In Anthony M. Flores and Sandra L. Flores v. Commissioner (TC Summary Opinion 2005-57), the court considered whether certain workers’ compensation benefits were taxable as if they were Social Security benefits.
Usually a taxpayer can exclude workers’ compensation from his or her gross income but may be required to include Social Security benefits, including disability benefits. A statutory formula considers several factors, including the amount of the taxpayer’s Social Security benefits, other income and filing status, to determine whether he or she must pay taxes on this amount. However, when taxpayers receive workers’ compensation rather than Social Security disability benefits and this compensation reduces the amount of Social Security they receive, the workers’ compensation is taxed at the same rate as Social Security benefits.
Mrs. Flores was seriously injured at work in October 2000 and received workers’ compensation benefits from November 2000 through 2002.
At the time of her injury, Mrs. Flores also was covered by her employer’s long-term disability policy. Under the terms of the policy, employees who are disabled for more than a year must apply for Social Security benefits; in July 2002 Mrs. Flores applied for such benefits. Beginning in October 2002, she received Social Security benefit payments of $8,820—of which $6,772 represented back payments for the year 2001.
When Mrs. Flores received her Form SAA-1099, Social Security Benefit Statement, for 2002, the benefits reported totaled $20,675. This included the $8,820 Social Security benefits and $11,855 of workers’ compensation benefits. She excluded the $11,855 of workers’ compensation as “not paid by SSA” because she believed the workers’ compensation offset was not includable in taxable income.
The IRS issued a notice of deficiency stating the Floreses should have included the workers’ compensation in their income. The IRS noted that generally workers’ compensation benefits are not taxable under IRC section 104(a)(1). However, IRC section 86(d)(3) states when these benefits are paid in place of wages lost as a result of a work-related accident or injury and reduce Social Security or Railroad Retirement benefits received, they may be taxable. In these instances, the same method used to compute the taxable portion of Social Security and Railroad Retirement benefits is used to compute the taxable portion of workers’ compensation benefits.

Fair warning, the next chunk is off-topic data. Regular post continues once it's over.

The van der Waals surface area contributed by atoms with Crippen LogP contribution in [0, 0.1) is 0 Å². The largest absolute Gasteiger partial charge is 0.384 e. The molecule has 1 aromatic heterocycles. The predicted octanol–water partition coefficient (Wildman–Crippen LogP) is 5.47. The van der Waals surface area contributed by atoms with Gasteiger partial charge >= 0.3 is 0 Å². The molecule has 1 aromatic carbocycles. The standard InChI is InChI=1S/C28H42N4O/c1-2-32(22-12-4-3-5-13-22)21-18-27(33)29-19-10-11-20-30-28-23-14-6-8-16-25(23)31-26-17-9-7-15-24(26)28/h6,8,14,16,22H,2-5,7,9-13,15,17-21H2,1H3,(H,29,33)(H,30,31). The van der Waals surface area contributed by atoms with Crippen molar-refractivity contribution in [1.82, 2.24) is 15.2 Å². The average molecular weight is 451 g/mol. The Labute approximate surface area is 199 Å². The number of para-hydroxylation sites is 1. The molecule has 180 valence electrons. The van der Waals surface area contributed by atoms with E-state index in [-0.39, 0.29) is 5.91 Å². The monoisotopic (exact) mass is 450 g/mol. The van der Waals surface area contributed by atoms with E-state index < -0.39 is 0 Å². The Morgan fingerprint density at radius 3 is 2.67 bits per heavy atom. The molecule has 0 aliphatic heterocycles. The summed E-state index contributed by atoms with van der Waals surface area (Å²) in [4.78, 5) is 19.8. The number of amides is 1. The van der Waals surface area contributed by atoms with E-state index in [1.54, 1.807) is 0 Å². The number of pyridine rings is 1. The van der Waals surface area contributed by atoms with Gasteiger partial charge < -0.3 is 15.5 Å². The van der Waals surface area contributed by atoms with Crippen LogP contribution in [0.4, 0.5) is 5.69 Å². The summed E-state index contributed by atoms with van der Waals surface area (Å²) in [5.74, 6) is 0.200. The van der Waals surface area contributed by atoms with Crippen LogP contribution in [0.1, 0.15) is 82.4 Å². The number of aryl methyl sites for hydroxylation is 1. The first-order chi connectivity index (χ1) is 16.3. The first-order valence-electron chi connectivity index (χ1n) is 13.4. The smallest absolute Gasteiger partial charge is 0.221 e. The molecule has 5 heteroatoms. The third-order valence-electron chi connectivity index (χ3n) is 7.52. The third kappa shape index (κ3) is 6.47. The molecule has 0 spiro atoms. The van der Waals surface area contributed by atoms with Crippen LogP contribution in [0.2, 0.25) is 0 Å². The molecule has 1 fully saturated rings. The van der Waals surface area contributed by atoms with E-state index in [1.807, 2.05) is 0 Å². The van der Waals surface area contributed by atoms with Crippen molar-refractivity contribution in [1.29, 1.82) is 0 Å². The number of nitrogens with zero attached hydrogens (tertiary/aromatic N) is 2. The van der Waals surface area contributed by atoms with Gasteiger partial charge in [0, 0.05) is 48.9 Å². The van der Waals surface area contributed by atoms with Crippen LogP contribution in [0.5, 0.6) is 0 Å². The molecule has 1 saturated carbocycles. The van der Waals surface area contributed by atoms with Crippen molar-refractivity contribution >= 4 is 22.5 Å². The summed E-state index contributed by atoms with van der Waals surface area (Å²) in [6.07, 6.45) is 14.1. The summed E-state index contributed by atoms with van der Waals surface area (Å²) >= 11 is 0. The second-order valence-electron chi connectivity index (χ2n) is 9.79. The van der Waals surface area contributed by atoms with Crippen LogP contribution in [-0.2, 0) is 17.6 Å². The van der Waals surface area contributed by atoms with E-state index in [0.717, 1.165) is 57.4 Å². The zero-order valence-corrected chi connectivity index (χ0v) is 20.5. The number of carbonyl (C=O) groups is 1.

Mrs. Flores argued she was required to apply for Social Security disability benefits under her long-term disability policy. If she had not, she would not have had to pay federal income tax on her workers’ compensation benefits under IRC section 104(a)(1), which would have allowed her to report the amount as compensation for personal injuries or sickness.
Result. For the IRS. The court examined the rationale for IRC section 86(d)(3). A review of the legislative history revealed it was meant to equalize the federal tax treatment of Social Security benefits whether the taxpayer was or was not eligible to receive workers’ compensation benefits. Under this section the $11,855 offset identified on Mrs. Flores’s 2002 form 1099-SSA—although not paid directly to her as Social Security benefits—was taxable. Although she received more than $11,855 in workers’ compensation, IRC section 86(d)(3) treats workers’ compensation benefits as though they were Social Security benefits only to the extent of the offset amount.
CPAs with clients receiving workers’ compensation benefits should inquire whether such benefits are received in lieu of Social Security disability benefits. If so, they must compute the taxable portion of workers’ compensation benefits in the same way as the taxable portion of Social Security and Railroad Retirement benefits is computed.
Anthony M. Flores and Sandra L. Flores v. Commissioner, TC Summary Opinion 2005-57.
Prepared by Claire Y. Nash, CPA, PhD, associate professor of accounting, Christian Brothers University, Memphis, and Tina Quinn, CPA, PhD, associate professor of accounting, Arkansas State University, Jonesboro.